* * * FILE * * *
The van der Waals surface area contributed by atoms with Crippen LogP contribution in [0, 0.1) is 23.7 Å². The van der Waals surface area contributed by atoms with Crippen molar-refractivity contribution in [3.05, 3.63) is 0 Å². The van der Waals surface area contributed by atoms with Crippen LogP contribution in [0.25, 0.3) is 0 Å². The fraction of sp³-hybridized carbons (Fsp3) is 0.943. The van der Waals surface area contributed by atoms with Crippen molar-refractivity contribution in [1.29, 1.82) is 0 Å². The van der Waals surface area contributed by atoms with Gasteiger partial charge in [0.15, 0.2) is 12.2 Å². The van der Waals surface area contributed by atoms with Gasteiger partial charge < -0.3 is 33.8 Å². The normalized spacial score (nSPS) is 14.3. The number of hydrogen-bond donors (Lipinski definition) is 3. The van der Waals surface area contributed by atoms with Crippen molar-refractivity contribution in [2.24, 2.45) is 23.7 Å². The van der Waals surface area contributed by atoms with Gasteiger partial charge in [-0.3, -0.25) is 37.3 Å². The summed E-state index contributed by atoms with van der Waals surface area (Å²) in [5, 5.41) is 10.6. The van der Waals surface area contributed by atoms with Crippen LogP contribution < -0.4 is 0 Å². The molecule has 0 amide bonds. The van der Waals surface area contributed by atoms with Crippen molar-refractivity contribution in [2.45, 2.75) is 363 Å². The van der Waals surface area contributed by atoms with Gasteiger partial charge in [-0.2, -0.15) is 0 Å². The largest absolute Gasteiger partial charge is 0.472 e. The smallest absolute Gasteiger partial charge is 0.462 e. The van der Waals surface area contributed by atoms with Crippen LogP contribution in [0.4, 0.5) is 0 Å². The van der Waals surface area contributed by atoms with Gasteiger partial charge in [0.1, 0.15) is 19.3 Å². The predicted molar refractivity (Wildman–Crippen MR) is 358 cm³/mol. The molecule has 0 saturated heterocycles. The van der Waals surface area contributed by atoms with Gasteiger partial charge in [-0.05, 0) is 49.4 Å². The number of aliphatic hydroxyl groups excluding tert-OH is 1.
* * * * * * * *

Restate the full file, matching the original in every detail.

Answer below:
The van der Waals surface area contributed by atoms with Crippen LogP contribution in [0, 0.1) is 23.7 Å². The van der Waals surface area contributed by atoms with Crippen molar-refractivity contribution in [3.05, 3.63) is 0 Å². The van der Waals surface area contributed by atoms with Crippen LogP contribution in [0.25, 0.3) is 0 Å². The fraction of sp³-hybridized carbons (Fsp3) is 0.943. The van der Waals surface area contributed by atoms with Crippen molar-refractivity contribution in [1.29, 1.82) is 0 Å². The van der Waals surface area contributed by atoms with Gasteiger partial charge in [0.15, 0.2) is 12.2 Å². The van der Waals surface area contributed by atoms with Gasteiger partial charge < -0.3 is 33.8 Å². The normalized spacial score (nSPS) is 14.3. The number of hydrogen-bond donors (Lipinski definition) is 3. The van der Waals surface area contributed by atoms with Crippen molar-refractivity contribution in [2.24, 2.45) is 23.7 Å². The van der Waals surface area contributed by atoms with Gasteiger partial charge in [-0.3, -0.25) is 37.3 Å². The summed E-state index contributed by atoms with van der Waals surface area (Å²) in [5, 5.41) is 10.6. The van der Waals surface area contributed by atoms with Crippen LogP contribution < -0.4 is 0 Å². The molecule has 0 amide bonds. The van der Waals surface area contributed by atoms with Crippen molar-refractivity contribution in [2.45, 2.75) is 363 Å². The van der Waals surface area contributed by atoms with Gasteiger partial charge in [-0.2, -0.15) is 0 Å². The largest absolute Gasteiger partial charge is 0.472 e. The smallest absolute Gasteiger partial charge is 0.462 e. The van der Waals surface area contributed by atoms with Crippen LogP contribution in [0.4, 0.5) is 0 Å². The van der Waals surface area contributed by atoms with Gasteiger partial charge in [0.1, 0.15) is 19.3 Å². The predicted molar refractivity (Wildman–Crippen MR) is 358 cm³/mol. The molecule has 0 saturated heterocycles. The van der Waals surface area contributed by atoms with Gasteiger partial charge in [-0.05, 0) is 49.4 Å². The number of aliphatic hydroxyl groups excluding tert-OH is 1.